While stationed in Germany, Elvis was issued this military leave pass granting him permission for an overnight leave of absence to visit a “US Area of Interest” from noon on October 4 and ordering his return prior to midnight on the evening of October 5, 1958.
So, what was this US Area of Interest? Elvis, Vernon, Grandmother Minnie, Red West, and Lamar Fike travelled to Bad Homburg. They ate dinner and spent the night at the Ritters Park Hotel.
Personal Message to Vernon:
Minimum bid – $1,500, Estimate – $3-5,000: Sold for $18,750
In 1976, Elvis wanted to give his father Vernon something special for Christmas, so he asked his friend Janelle McComb of Tupelo, Mississippi, to calligraph a personal message. It has Elvis’ signature at the bottom. The framed and matted message measures approximately 17 5/16 by 14 3/16 inches.
Baldwin Upright Piano:
Minimum bid- $10,000, Estimate – $25-35,000: Sold for $15,000
This upright piano from Elvis Presley’s Palm Springs home. The plate in the center says “Baldwin.” Includes attached music stand and bench. Too bad they couldn’t find just one photo of Elvis sitting on that bench playing the piano
“Love Me Tender” Script:
Minimum bid – $1,500, Estimate – $4-6,000: Sold for $14,375
There were six items featured in the pre-auction promotion. The Martin guitar and the marriage certificate were over-valued and scared off bidders. The Caddy sold for much less than the estimate. However, the lion’s head pendant went for much more, and so did this script.
A number of things about the cover are interesting. The original title was The Reno Brothers back in August 1993. The script languished for years in pre-production, until hot young star Elvis was considered for a role in 1956. When his hit song “Love Me Tender” dominated the charts, the title was changed, as noted on the cover. Of course, many copies of the screenplay were printed, but this was Elvis’ own copy, as stamped in the upper left: “Please forward to: ELVIS PRESLEY.”
Minimum bid – $5,000, Estimate – $12-15,000: Sold for $10,000
This is an important Elvis signature, a steal at half the price of the overnight pass. It is the second oldest known full Elvis signature, not counting a crayon box from when he was in first grade with ‘Elvis’ scrawled on it.
This signed library card was found by the librarian at the school which Elvis attended in Tupelo. Once the librarian realized Elvis’ fame, she searched through all of the books borrowed from the library by Elvis to find his signature, and discovered two cards. The second, from two days earlier than the offered card, is now in a private collection,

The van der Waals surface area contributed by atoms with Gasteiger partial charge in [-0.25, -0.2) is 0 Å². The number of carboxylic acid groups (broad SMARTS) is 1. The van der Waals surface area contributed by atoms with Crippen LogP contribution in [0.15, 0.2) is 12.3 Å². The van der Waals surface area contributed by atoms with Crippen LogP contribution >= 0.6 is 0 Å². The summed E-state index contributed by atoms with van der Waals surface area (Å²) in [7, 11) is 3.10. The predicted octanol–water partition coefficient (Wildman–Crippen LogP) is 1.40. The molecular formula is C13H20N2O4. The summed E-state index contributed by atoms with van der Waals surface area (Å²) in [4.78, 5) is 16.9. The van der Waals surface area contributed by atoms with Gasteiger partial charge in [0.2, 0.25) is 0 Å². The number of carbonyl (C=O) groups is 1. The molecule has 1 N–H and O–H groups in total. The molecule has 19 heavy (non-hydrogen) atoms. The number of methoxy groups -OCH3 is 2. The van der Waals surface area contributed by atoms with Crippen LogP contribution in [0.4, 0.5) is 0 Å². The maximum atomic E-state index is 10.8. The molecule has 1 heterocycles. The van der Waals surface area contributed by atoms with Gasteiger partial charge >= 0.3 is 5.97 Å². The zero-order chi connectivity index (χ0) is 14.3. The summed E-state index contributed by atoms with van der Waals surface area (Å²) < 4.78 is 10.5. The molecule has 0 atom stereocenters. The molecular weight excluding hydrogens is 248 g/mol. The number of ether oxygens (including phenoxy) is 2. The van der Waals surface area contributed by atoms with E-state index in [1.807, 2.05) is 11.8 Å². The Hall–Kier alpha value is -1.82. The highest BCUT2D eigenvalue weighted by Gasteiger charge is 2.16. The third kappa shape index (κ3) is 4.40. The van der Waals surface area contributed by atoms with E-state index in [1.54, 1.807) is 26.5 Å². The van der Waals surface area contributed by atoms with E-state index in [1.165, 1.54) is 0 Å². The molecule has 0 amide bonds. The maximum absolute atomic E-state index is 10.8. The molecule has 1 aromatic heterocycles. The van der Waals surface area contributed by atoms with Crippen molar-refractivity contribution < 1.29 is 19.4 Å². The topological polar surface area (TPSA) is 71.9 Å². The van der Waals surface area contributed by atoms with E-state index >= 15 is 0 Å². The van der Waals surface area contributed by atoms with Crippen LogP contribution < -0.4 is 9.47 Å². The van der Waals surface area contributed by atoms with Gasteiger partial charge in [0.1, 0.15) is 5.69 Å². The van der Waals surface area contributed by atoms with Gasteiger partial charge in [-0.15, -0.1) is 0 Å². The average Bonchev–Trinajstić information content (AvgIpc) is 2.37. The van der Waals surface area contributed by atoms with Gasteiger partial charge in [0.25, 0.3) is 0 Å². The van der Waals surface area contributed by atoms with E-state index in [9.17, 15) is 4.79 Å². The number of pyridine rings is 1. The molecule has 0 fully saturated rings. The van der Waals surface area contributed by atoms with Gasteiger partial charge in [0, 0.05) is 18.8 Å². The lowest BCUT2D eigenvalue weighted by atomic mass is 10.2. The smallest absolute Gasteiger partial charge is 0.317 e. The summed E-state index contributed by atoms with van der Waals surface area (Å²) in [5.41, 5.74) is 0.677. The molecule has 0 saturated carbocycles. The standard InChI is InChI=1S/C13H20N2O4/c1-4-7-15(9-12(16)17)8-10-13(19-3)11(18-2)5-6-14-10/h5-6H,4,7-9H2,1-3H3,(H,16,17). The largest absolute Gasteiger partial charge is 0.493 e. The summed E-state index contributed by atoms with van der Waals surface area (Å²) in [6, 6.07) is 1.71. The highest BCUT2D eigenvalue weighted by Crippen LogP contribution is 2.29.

Okay, that is the top ten highest bid items (excluding the three rings to be covered later) at the Auction at Graceland. We’ll skip now to a couple of articles of Elvis clothing.
White Puffy Shirt:
Minimum bid – $3,000, Estimate – $7-9,000: Sold for $8,125
This is the shirt that one auction chatroom lady said she would love to sleep in because it touched Elvis’ body. Made for Elvis by the IC Costume Company, this shirt has puffy sleeves and cuffs that were a particular favorite of Elvis’ during the 1970s.
Used Concert Scarf:
Minimum bid – $300, Estimate – $6-700: Sold for $5,625
Before the actual live auction on August 14, there had been a week of internet bidding. I checked it several times and noted very spirited bidding on this scarf. By the time the live auction started, forty-six bids had been made, so you knew something interesting was going to happen. And it did with the winning price going for eight times the estimate.
There have been other Elvis stage-worn scarves up for auction before, and they didn’t bring in this much money. It’s not because Elvis signed this one – the autograph is a printed facsimile. Maybe the included ticket stub added some value. Or, maybe the winning bidder was at that concert in Pittsburgh in 1976. Then it just might be worth shelling out $5,600 to get.